Airline Safety for Seniors

Passengers wearing protective face masks during flight

During the pandemic, a large majority of older adults cancelled their travel plans. But, the AARP reports, many are planning to get back on the road—or in the air. Having skipped vacations during the first two years of the pandemic, they’re ready to travel for pleasure or to visit family.

University of Michigan experts confirm that more seniors are planning long-distance trips. “Travel, especially after so many months of staying close to home, could give many older adults a needed break from their everyday surroundings and a chance to feel a sense of normalcy, or reconnect with friends and family separated by distance for so long,” says Dr. Preeti Malani, an infectious disease physician at Michigan Medicine.

Experts remind older travelers to be aware of the COVID-19 situation at their destination. Are case numbers up? What percentage of people in that area are vaccinated? Seniors should minimize their own risk by wearing a mask as recommended, and getting their COVID vaccines and boosters. “Vaccinated older adults should still be mindful of COVID-19 activity at their destination, but most would face a much lower risk of developing a severe infection than their unvaccinated peers,” said Dr. Malani.

With our travel interrupted for so long, our air travel skills might be a little rusty! Remember that your trip will be more successful with a little advanced planning. Here are six tips for a safer, healthier trip. And if you will be assisting an older loved one who is traveling, you also can go over these things with them.

The COVID-19 vaccine isn’t the only immunization you need. Get your seasonal flu shot and be sure you are up to date on other routine vaccines. If you will be traveling out of the country, ask your doctor about recommended and required vaccines for people of your age who are traveling to your destination, and what kind of proof you may need to provide. Ask how far in advance you should get those vaccines. Some take several weeks to become effective, and if there are side effects, it’s better to have that over with before the trip.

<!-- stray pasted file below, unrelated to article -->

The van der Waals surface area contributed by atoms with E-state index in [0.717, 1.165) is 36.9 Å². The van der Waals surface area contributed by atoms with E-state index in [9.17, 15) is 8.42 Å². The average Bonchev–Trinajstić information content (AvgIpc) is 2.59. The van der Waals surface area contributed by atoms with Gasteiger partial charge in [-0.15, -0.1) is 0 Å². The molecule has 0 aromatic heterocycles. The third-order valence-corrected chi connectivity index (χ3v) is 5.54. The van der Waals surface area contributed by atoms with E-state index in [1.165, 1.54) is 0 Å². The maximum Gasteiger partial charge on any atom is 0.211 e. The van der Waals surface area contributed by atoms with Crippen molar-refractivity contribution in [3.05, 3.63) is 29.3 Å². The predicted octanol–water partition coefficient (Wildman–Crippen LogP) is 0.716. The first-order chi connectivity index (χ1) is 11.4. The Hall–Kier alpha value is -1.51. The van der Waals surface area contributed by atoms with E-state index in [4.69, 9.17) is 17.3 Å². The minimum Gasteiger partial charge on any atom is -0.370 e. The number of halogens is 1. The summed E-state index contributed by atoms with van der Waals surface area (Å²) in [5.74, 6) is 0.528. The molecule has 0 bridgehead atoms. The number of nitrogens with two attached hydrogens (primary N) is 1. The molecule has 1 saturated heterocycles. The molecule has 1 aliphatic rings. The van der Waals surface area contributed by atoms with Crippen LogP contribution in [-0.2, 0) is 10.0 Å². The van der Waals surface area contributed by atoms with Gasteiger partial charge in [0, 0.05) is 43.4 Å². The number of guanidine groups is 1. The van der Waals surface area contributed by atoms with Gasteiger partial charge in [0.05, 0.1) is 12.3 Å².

Don’t rush. With all the crowds and potential complications, older adults can be stressed out and even suffer an injury at an airport. Leave yourself time to carry your suitcase on the elevator rather than wrangle it onto the escalator (a prime spot for injuries, especially among older adults). If you’ll need special assistance with boarding, going through security or making it to the gate, make arrangements well ahead of time and arrive at the airport early.

Be prepared for security screening. The last thing you want when going through the TSA line are unwelcome surprises that could cause a delay! If you will be carrying a medically necessary liquid, or have a metal hip, brace or other medical device, or if you use a wheelchair or other mobility aid, alert TSA personnel before screening. (Visit to learn more.)

Lower the risk of blood clots. To avoid the risk of deep vein thrombosis, a dangerous clot that forms in a large vein, the advice is to avoid prolonged sitting—but air travel is all about sitting for hours in a cramped, small space! Lower your risk by walking around the gate area until it’s time to board the plane. Then, during your flight, walk up and down the aisle every few hours. Stretch and move your legs in your seat every so often. If you are at high risk of a blood clot, ask your health care provider’s advice before the trip.

Practice suitcase safety. Older passengers will have not-so-fond memories of the days when suitcases didn’t have wheels! But even with wheels, luggage can be hard on our back. Travel lightly if you can—most likely, no one at your destination will care if you wear the same outfit over and over. Consider checking your bag, rather than having to wrestle it into the overhead compartment. Don’t twist when lifting a suitcase, and practice good body mechanics by lifting with your legs.

Don’t become separated from your medications and other health needs. Keep medications, diabetes supplies, hearing aids and so forth in your carry-on, not in checked baggage. It’s best to keep medications in their original containers. In case of a change of plans at your destination, bring twice the amount of prescription medications that you think you will need. Plan to obtain water once you’re past security to avoid dehydration, and bring along some snacks in case of delay.

The information in this article is not intended to replace the advice of your health care provider. Talk to your doctor about vaccines and other travel preparations that are recommended for you.

Source: IlluminAge

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